Economic performance after incubation – an analysis of firms in the Swedish National Incubator programme
This report examines incubated firms that have participated in the national incubator program (NIP) 2005–14. Information about which firms have been incubated has been provided by Vinnova and then linked to register data by Statistics Sweden. This database allows an analysis of performance from a wide variety of parameters.
Descriptive analyses show that incubator firms differ from other firms at large. They are created in knowledge-intensive business sectors, such as research and development and advanced computer services. They also involve very highly educated individuals. Moreover, incubator firms are overrepresented outside Stockholm.
The report examines incubator performance after incubation. The analyses using economic performance as outcome compare firms incubated from NIP-participants with non-NIP incubated firms. Incubated firms are also compared with non-incubated firms, where the control group is similar in characteristics to those of incubator firms. The comparison is made through regression analyses.
The performance of incubator firms is generally worse than that of the control group. Incubator firms clearly have worse turnover performance after incubation than firms in the control group. Firms from NIP incubators, on the other hand, often have better economic performance than non-NIP incubated firms 2005–14, even though their performance still remains below that of the control group. Incubator firms in general also have lower prospects of surviving, although the short period under investigation after incubation makes this result somewhat uncertain.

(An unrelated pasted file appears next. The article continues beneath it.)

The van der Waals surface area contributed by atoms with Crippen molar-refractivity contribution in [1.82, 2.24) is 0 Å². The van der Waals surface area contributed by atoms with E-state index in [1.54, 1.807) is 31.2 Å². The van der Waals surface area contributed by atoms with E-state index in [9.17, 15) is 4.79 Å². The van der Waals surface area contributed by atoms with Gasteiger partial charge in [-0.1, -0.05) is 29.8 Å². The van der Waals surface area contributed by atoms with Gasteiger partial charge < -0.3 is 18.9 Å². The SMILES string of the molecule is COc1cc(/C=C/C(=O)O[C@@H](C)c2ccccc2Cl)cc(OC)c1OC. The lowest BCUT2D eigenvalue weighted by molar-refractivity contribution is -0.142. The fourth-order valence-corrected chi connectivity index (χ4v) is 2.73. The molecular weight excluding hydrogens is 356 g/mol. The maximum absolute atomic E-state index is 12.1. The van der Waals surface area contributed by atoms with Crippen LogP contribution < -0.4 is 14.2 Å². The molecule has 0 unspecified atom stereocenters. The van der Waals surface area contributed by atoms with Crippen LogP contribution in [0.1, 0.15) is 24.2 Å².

The report makes two further analyses. The direction of incubator programs has previously been debated regarding whether they should be oriented towards more research-based ideas or of being more growth-oriented, adopting ideas originating from the business sector. The report finds that ideas from individuals with background in academia or the public sector are driving the main results. The weak performance is thus largely explained by incubator firm with ideas from academic/public background. But the same group also largely explains a better growth in employees among incubator firms. This means that incubator firms with ideas from the business sector perform more like firms in the control group.
The other examined dimension concerns differences in effects for incubators that have been supported by the so-called BIG-program (Business Incubation for Growth), 2011–14. The analyses show that firms from incubators supported by BIG, if anything perform worse than firms from incubators without BIG-support, regardless of whether BIG-supported incubators are among the most supported (”BIG6”) incubators or among those supported through operating expenses.